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Leading the Starbucks Way: 5 Principles for Connecting with Your Customers, Your Products, and Your People
Leading the Starbucks Way: 5 Principles for Connecting with Your Customers, Your Products, and Your People
Leading the Starbucks Way: 5 Principles for Connecting with Your Customers, Your Products, and Your People
Audiobook8 hours

Leading the Starbucks Way: 5 Principles for Connecting with Your Customers, Your Products, and Your People

Rating: 3.5 out of 5 stars



About this audiobook

Lead Your Business the Starbucks Way

Foreword by Herve Humler, President and COO, The Ritz-Carlton Hotel Company, L.L.C.

One of the best-recognized and admired brands in the world, Starbucks singlehandedly transformed the ordinary delivery of coffee into a cultural phenomenon-a result of the company's exemplary leadership practices.

Joseph Michelli, author of the Wall Street Journal, USA Today, and BusinessWeek bestseller The Starbucks Experience, explains that the international success of Starbucks begins with a promise: To inspire and nurture the human spirit-one person, one cup, and one neighborhood at a time. Michelli offers a perspective on the leadership principles that drove the iconic coffee company's resurgence from serious setbacks during the economic downturn-one of the few true turnaround stories of this time. And the company continues to grow dramatically, entering new markets and channels with fresh products and technologies.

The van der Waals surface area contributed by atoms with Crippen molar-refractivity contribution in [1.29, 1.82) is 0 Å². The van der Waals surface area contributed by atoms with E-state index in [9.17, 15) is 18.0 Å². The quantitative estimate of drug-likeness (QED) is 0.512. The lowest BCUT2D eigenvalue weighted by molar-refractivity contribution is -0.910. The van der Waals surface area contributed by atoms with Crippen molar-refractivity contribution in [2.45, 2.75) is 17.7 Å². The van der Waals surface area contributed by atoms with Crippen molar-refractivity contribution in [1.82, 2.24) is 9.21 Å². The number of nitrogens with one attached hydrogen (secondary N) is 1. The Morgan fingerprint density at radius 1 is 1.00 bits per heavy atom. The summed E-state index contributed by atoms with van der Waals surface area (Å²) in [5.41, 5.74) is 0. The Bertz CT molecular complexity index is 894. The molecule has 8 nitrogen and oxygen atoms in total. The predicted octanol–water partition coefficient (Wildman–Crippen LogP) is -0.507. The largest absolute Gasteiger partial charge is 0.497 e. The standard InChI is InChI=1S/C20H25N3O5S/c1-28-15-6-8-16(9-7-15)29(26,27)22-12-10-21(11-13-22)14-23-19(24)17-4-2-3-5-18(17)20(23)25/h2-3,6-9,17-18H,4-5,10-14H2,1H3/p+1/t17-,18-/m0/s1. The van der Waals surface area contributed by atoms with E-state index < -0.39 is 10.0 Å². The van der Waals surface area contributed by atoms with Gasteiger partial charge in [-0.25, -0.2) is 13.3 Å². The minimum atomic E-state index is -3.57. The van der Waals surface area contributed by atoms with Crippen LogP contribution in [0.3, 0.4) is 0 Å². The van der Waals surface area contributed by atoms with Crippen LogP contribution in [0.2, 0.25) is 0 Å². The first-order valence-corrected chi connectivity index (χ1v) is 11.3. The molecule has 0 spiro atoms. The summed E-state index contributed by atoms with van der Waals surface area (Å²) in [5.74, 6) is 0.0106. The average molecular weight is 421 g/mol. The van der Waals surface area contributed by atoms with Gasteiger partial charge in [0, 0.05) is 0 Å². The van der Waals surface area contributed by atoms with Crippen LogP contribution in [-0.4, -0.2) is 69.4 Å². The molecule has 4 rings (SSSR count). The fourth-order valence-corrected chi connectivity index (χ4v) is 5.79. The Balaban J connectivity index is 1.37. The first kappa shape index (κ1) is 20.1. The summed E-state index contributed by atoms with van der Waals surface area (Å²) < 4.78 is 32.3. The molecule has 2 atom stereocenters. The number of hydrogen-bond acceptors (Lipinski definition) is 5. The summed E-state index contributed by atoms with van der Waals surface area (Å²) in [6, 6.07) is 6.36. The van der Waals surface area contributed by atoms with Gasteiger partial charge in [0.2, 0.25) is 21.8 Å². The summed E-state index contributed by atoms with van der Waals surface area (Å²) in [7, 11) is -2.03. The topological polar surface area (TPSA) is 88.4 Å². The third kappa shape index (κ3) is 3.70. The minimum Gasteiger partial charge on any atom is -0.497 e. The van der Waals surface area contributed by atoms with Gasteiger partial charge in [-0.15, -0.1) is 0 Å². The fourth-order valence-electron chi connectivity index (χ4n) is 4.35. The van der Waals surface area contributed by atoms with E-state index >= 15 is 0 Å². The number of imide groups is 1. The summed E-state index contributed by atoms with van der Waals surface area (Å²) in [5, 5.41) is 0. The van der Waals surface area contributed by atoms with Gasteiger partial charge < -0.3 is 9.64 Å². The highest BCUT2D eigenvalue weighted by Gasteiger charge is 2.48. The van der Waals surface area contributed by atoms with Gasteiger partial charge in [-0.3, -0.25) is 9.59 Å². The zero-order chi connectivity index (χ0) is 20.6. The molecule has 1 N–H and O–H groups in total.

In Leading the Starbucks Way, Michelli establishes five actionable principles that fuel long-term global sustainability at Starbucks and that can be used in any company, in any industry:

• Savor and Elevate